Public Defence: Torleiv Svendsen Torleiv Svendsen at Institute of Clinical Medicine will be defending the thesis “Real-world experience of four new antiseizure medications in difficult-to-treat epilepsy: Efficacy, tolerability, and the importance of pharmacokinetic variability” for the degree of PhD (Philosophiae Doctor).

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Photo: Jenny T. Svendsen.

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An electronic copy of the thesis may be ordered from the faculty up to 2 days prior to the public defence. Inquiries regarding the thesis after the public defence must be addressed to the candidate.

Trial Lecture – time and place

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Adjudication committee

  • First opponent: Associate Professor Jakob Christensen, Aarhus University and Aarhus University Hospital, Denmark
  • Second opponent: Adjunct Professor Eva Kumlien, Uppsala University and Uppsala University Hospital, Sweden
  • Third member and chair of the evaluation committee: Professor II Trygve Holmøy, University of Oslo

Chair of the Defence

Professor II Erik Taubøll, University of Oslo

Principal Supervisor

Professor Cecilie Johannessen Landmark, OsloMet


Epilepsy is a common neurological disease. During recent decades, several new drugs have become available.

The overall aim of this thesis was to evaluate the efficacy and tolerability of four new ASMs - eslicarbazepine acetate (ESL), lacosamide (LCM), perampanel (PER), and brivaracetam (BRV) - in patients with very difficult-to-treat epilepsy.  Furthermore, we wanted to assess the importance of pharmacokinetic variability for outcome evaluation.

All six studies in this thesis are based on retrospective observational studies. The clinical data were collected from the patients’ medical records.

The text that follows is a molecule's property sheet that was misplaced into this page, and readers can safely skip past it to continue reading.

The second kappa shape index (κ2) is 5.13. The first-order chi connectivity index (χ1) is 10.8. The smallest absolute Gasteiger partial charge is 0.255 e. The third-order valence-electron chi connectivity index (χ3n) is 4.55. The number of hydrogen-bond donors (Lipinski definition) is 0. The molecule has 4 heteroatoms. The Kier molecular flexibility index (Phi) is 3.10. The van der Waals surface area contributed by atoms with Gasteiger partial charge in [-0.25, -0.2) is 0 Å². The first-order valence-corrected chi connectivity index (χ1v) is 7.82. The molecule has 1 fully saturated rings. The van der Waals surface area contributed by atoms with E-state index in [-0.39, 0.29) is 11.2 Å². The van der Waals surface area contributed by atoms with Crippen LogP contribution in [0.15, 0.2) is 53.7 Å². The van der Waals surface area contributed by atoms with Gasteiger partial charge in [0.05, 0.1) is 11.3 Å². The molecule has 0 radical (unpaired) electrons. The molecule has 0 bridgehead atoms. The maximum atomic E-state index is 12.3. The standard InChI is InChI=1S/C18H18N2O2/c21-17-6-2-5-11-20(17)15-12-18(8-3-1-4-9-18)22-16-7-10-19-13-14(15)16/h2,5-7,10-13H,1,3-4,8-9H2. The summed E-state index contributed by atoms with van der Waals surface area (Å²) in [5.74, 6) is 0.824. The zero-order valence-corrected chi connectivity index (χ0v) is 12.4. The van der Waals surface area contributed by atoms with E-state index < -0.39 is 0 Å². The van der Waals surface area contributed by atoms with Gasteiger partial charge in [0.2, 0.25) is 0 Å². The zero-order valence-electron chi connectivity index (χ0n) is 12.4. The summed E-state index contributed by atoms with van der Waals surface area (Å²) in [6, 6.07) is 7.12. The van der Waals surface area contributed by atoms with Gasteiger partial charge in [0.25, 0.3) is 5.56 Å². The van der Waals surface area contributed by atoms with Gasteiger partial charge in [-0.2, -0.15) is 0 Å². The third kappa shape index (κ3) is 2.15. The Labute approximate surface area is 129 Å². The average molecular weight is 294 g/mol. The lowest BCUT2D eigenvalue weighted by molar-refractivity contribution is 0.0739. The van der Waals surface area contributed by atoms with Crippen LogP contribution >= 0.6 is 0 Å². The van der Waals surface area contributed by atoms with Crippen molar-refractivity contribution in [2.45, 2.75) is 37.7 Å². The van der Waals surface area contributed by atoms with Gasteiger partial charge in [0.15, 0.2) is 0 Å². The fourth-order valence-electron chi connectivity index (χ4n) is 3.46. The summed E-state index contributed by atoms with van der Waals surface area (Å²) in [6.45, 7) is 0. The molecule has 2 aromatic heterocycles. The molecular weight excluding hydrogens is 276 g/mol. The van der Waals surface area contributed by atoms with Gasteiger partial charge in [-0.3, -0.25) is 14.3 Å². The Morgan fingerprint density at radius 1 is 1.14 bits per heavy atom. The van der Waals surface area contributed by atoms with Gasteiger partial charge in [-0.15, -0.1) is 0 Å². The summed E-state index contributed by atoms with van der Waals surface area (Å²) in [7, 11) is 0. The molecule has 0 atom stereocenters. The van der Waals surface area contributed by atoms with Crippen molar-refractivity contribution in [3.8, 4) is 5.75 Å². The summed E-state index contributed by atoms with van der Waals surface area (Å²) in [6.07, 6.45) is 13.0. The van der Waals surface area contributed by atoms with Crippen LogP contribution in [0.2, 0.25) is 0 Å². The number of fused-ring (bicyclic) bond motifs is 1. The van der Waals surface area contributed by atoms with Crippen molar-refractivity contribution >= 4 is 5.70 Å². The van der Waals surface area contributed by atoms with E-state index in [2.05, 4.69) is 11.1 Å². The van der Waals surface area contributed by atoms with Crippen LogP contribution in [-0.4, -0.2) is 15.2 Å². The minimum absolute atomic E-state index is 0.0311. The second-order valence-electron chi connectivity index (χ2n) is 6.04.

All four ASMs studied had a moderate efficacy, with a responder rate (i.e. >50% seizure reduction) varying from 23% to 47%; BRV seemed to be somewhat more superior in efficacy. A persistent seizure-free rate of around 5% was achieved. The drugs seemed to be relatively well tolerated, although 41% of patients stopped treatment with PER due to adverse effects. As expected, the sodium-channel blockers, ESL and LCM, gave rise to neurological adverse effects, such as dizziness and cognitive impairment, whereas PER and BRV were associated with frequent psychiatric adverse effects.

We calculated one-year retention rates for all four drugs, which are: ESL 83%, LCM 73%, PER 51%, and BRV 61%.

We found extensive pharmacokinetic variability (6-14-fold) for all of the study drugs. For all drugs, with the exception of ESL, there was a significant decrease in serum concentrations when used in combination with enzyme-inducing drugs. There was no clear correlation between serum concentrations and efficacy/tolerability for any of the drugs. Based on our results, the reference range for LCM was maintained and ESL was reduced.

All four drugs, ESL, LCM, PER, and BRV, were generally well tolerated in patients with difficult-to-treat epilepsy. There was extensive pharmacokinetic variability. However, the relationship between responders and suggested reference ranges was strengthened.


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Published May 30, 2022 9:56 AM - Last modified June 13, 2022 5:47 PM